At sunrise on the last Sunday of July, a handful of men were on duty to control a hot air balloon tethered to SUVs on the endless greenery of Field Farm in the Berkshire Mountains, in western Massachusetts. The 100-foot mylar balloon was the centerpiece of Doug Aitken’s ambitious state-wide project New Horizon, organised by the Massachusetts-based conservation non-profit The Trustees, which launched in mid-July from a beach on Martha’s Vineyard island off Cape Cod, travelled through Boston and landed at its final destination in Williamstown. The placid summer weather and cloudless sky allowed for the balloon’s scheduled flights that morning to go ahead, although a determined gust of wind could change the entire itinerary, as it had at earlier locations. As the wind picked up, ten of us fitted into the giant basket and watched gusts of fire rush up into the hollow envelope—the temperature rising in concert with our elevation—on the last of the tethered flights.
“This work is a living system!” said Aitken, surprised about the unpredictable extent of this project even after years of equally ambitious work under his belt, including the installation Mirage, a mirrored house reflecting the surrounding Southern California desert at the first Desert X biennial. Aitken’s apparent interest in mirrors is based on “their cinematic effect”, he said, and their ever-changing surfaces.
As the balloon made its way across the state, there were a few unexpected stops, including UFO-like landings on a highway or a laundromat parking lot. Locals caught a sight of the silvery cloud meandering like a strange bird over the area’s mountainous silhouette. “Great works of public art change the viewers’ sense of space and themselves,” said the project’s curator Pedro Alonzo, noting that many people gathered to watch the balloon take off, or drove along underneath following its drift. And he admitted feeling relieved to give up control over the work’s procession, enjoying instead the chance to look for moments of spontaneous bonding between strangers, such as a heavy downpour before Juliana Barwick and Moses Sumney’s performances at the Crane Estate in Ipswich.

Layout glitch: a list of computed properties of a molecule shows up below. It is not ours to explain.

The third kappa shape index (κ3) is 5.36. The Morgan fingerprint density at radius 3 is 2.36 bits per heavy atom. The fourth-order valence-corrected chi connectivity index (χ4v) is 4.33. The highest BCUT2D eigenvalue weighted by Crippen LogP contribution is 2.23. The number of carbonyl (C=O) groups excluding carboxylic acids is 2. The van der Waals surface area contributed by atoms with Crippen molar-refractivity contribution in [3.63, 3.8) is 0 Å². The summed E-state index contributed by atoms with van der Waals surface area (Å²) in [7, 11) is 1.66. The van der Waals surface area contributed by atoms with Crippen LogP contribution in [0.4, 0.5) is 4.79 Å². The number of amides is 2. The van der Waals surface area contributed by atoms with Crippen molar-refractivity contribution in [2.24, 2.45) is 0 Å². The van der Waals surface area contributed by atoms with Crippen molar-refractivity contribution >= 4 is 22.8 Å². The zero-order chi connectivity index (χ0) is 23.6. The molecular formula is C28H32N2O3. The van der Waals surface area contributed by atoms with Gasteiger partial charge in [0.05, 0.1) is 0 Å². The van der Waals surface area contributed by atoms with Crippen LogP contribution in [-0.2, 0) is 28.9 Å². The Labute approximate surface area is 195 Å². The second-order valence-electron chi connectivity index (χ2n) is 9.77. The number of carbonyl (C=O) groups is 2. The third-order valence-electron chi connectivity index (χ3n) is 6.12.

Throughout its half-month journey, the balloon also served a reflection point —both literally and metaphorically—for local communities and visitors, hosting panels, discussions, and concerts around ideas of nature, social change, and cultural production at planned touch-down points. The artist Sarah Morris talked about creativity, the ecologist Chris Neill lectured about landscape design’s role in wildlife and climate control, and Jónsi, Destroyer, and Moses Sumney held concerts.
The night before its final flight, the balloon revealed another face, turning into a mammoth sculpture dotted with lines of lights, beaming in concert with Bang on a Can’s live score. Currently residents at the neighbouring MassMOCA, the band activated the balloon parked by the Naumkeag estate, the Gilded Age summer residence of the 19th-century lawyer Joseph Choate and his family, with 44 rooms housing Flemish tapestry, 300 pieces of Chinese porcelains, and a portrait of Choate’s daughter Mabel by John Singer Sargent. Looking out from one of the house’s balconies during The Trustees’ summer Garden Party, I could see both the Fletcher Steele-designed garden terrace’s ornate wooden Venetian poles and Aitken’s otherworldly New Horizon. As the sun went down, hot air gushed in to the balloon as a rain of light fell across its surface, making it resemble an upside-down volcano. Fluctuating between serene and tempestuous, the harmony between the music and lights permeated the pitch dark.